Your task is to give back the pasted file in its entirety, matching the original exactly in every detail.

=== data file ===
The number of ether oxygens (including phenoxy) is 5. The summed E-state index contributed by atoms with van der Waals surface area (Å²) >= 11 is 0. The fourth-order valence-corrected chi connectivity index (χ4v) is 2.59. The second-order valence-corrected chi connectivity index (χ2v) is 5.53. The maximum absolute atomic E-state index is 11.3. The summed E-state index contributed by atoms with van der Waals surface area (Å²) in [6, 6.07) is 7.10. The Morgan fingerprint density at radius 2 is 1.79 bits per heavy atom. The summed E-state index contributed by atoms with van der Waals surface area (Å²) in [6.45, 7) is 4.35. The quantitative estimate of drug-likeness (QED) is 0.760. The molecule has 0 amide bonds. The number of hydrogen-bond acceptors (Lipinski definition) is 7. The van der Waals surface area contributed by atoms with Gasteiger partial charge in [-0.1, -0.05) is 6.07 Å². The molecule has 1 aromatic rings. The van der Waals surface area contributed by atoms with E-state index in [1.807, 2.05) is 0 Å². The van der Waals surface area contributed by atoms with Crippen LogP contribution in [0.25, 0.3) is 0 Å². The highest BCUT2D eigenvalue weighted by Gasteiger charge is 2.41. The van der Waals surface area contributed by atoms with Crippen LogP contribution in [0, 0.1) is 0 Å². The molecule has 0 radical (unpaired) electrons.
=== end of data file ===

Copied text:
The number of ether oxygens (including phenoxy) is 5. The summed E-state index contributed by atoms with van der Waals surface area (Å²) >= 11 is 0. The fourth-order valence-corrected chi connectivity index (χ4v) is 2.59. The second-order valence-corrected chi connectivity index (χ2v) is 5.53. The maximum absolute atomic E-state index is 11.3. The summed E-state index contributed by atoms with van der Waals surface area (Å²) in [6, 6.07) is 7.10. The Morgan fingerprint density at radius 2 is 1.79 bits per heavy atom. The summed E-state index contributed by atoms with van der Waals surface area (Å²) in [6.45, 7) is 4.35. The quantitative estimate of drug-likeness (QED) is 0.760. The molecule has 0 amide bonds. The number of hydrogen-bond acceptors (Lipinski definition) is 7. The van der Waals surface area contributed by atoms with Gasteiger partial charge in [-0.1, -0.05) is 6.07 Å². The molecule has 1 aromatic rings. The van der Waals surface area contributed by atoms with E-state index in [1.807, 2.05) is 0 Å². The van der Waals surface area contributed by atoms with Crippen LogP contribution in [0.25, 0.3) is 0 Å². The highest BCUT2D eigenvalue weighted by Gasteiger charge is 2.41. The van der Waals surface area contributed by atoms with Crippen LogP contribution in [0, 0.1) is 0 Å². The molecule has 0 radical (unpaired) electrons.